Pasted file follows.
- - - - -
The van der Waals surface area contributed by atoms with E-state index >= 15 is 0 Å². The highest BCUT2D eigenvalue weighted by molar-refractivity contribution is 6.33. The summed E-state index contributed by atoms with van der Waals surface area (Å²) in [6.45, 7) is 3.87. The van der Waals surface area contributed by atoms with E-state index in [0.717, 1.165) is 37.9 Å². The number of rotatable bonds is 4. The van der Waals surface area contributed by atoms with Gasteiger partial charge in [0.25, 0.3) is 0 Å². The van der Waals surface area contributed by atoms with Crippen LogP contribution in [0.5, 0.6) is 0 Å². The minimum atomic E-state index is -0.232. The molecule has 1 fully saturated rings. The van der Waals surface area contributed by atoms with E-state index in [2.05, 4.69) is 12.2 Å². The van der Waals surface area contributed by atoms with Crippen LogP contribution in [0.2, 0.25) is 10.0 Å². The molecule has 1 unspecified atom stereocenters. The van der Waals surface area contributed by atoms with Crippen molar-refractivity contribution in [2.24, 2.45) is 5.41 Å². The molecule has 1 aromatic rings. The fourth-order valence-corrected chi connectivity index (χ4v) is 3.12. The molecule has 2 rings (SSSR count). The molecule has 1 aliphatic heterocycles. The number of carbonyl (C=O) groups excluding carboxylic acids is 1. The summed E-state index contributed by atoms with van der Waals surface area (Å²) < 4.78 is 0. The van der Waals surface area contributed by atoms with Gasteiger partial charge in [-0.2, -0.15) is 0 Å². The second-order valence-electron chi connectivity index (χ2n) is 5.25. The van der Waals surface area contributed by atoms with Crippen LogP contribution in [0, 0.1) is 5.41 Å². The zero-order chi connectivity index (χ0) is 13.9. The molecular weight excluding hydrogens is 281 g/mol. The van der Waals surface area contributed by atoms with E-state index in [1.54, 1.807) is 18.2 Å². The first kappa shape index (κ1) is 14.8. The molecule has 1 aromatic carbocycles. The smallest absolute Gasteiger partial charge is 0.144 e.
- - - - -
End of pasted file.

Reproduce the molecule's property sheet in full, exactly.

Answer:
The van der Waals surface area contributed by atoms with E-state index >= 15 is 0 Å². The highest BCUT2D eigenvalue weighted by molar-refractivity contribution is 6.33. The summed E-state index contributed by atoms with van der Waals surface area (Å²) in [6.45, 7) is 3.87. The van der Waals surface area contributed by atoms with E-state index in [0.717, 1.165) is 37.9 Å². The number of rotatable bonds is 4. The van der Waals surface area contributed by atoms with Gasteiger partial charge in [0.25, 0.3) is 0 Å². The van der Waals surface area contributed by atoms with Crippen LogP contribution in [0.5, 0.6) is 0 Å². The minimum atomic E-state index is -0.232. The molecule has 1 fully saturated rings. The van der Waals surface area contributed by atoms with E-state index in [2.05, 4.69) is 12.2 Å². The van der Waals surface area contributed by atoms with Crippen LogP contribution in [0.2, 0.25) is 10.0 Å². The molecule has 1 unspecified atom stereocenters. The van der Waals surface area contributed by atoms with Crippen molar-refractivity contribution in [2.24, 2.45) is 5.41 Å². The molecule has 1 aromatic rings. The fourth-order valence-corrected chi connectivity index (χ4v) is 3.12. The molecule has 2 rings (SSSR count). The molecule has 1 aliphatic heterocycles. The number of carbonyl (C=O) groups excluding carboxylic acids is 1. The summed E-state index contributed by atoms with van der Waals surface area (Å²) < 4.78 is 0. The van der Waals surface area contributed by atoms with Gasteiger partial charge in [-0.2, -0.15) is 0 Å². The second-order valence-electron chi connectivity index (χ2n) is 5.25. The van der Waals surface area contributed by atoms with Crippen LogP contribution in [0, 0.1) is 5.41 Å². The zero-order chi connectivity index (χ0) is 13.9. The molecular weight excluding hydrogens is 281 g/mol. The van der Waals surface area contributed by atoms with E-state index in [1.54, 1.807) is 18.2 Å². The first kappa shape index (κ1) is 14.8. The molecule has 1 aromatic carbocycles. The smallest absolute Gasteiger partial charge is 0.144 e.